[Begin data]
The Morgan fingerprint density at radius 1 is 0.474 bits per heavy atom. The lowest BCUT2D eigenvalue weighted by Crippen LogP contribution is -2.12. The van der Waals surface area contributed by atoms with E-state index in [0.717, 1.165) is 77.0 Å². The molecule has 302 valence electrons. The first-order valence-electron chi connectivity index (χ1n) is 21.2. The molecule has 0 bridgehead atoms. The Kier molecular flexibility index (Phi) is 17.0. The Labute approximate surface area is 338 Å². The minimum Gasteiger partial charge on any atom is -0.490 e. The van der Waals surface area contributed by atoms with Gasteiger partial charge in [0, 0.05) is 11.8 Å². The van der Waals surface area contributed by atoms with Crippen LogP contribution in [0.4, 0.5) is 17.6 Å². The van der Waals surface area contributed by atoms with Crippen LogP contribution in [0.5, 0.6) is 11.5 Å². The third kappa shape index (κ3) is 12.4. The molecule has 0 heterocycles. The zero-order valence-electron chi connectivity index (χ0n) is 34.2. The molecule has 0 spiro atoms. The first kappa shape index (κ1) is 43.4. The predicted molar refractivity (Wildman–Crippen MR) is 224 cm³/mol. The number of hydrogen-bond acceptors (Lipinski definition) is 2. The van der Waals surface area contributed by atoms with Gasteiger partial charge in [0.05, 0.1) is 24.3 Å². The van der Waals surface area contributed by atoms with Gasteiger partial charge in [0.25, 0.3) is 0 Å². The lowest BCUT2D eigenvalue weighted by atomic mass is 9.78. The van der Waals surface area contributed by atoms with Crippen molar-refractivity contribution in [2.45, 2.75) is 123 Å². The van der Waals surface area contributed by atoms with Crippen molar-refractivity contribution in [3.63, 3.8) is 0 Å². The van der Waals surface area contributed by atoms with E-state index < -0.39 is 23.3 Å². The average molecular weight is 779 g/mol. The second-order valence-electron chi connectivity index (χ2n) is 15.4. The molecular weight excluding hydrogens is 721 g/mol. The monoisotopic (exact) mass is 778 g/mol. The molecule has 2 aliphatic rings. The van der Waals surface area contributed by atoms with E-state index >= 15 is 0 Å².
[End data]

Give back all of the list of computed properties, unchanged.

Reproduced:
The Morgan fingerprint density at radius 1 is 0.474 bits per heavy atom. The lowest BCUT2D eigenvalue weighted by Crippen LogP contribution is -2.12. The van der Waals surface area contributed by atoms with E-state index in [0.717, 1.165) is 77.0 Å². The molecule has 302 valence electrons. The first-order valence-electron chi connectivity index (χ1n) is 21.2. The molecule has 0 bridgehead atoms. The Kier molecular flexibility index (Phi) is 17.0. The Labute approximate surface area is 338 Å². The minimum Gasteiger partial charge on any atom is -0.490 e. The van der Waals surface area contributed by atoms with Gasteiger partial charge in [0, 0.05) is 11.8 Å². The van der Waals surface area contributed by atoms with Crippen LogP contribution in [0.4, 0.5) is 17.6 Å². The van der Waals surface area contributed by atoms with Crippen LogP contribution in [0.5, 0.6) is 11.5 Å². The third kappa shape index (κ3) is 12.4. The molecule has 0 heterocycles. The zero-order valence-electron chi connectivity index (χ0n) is 34.2. The molecule has 0 spiro atoms. The first kappa shape index (κ1) is 43.4. The predicted molar refractivity (Wildman–Crippen MR) is 224 cm³/mol. The number of hydrogen-bond acceptors (Lipinski definition) is 2. The van der Waals surface area contributed by atoms with Gasteiger partial charge in [0.05, 0.1) is 24.3 Å². The van der Waals surface area contributed by atoms with Gasteiger partial charge in [0.25, 0.3) is 0 Å². The lowest BCUT2D eigenvalue weighted by atomic mass is 9.78. The van der Waals surface area contributed by atoms with Crippen molar-refractivity contribution in [2.45, 2.75) is 123 Å². The van der Waals surface area contributed by atoms with Crippen molar-refractivity contribution in [3.63, 3.8) is 0 Å². The van der Waals surface area contributed by atoms with E-state index < -0.39 is 23.3 Å². The average molecular weight is 779 g/mol. The second-order valence-electron chi connectivity index (χ2n) is 15.4. The molecular weight excluding hydrogens is 721 g/mol. The monoisotopic (exact) mass is 778 g/mol. The molecule has 2 aliphatic rings. The van der Waals surface area contributed by atoms with E-state index >= 15 is 0 Å².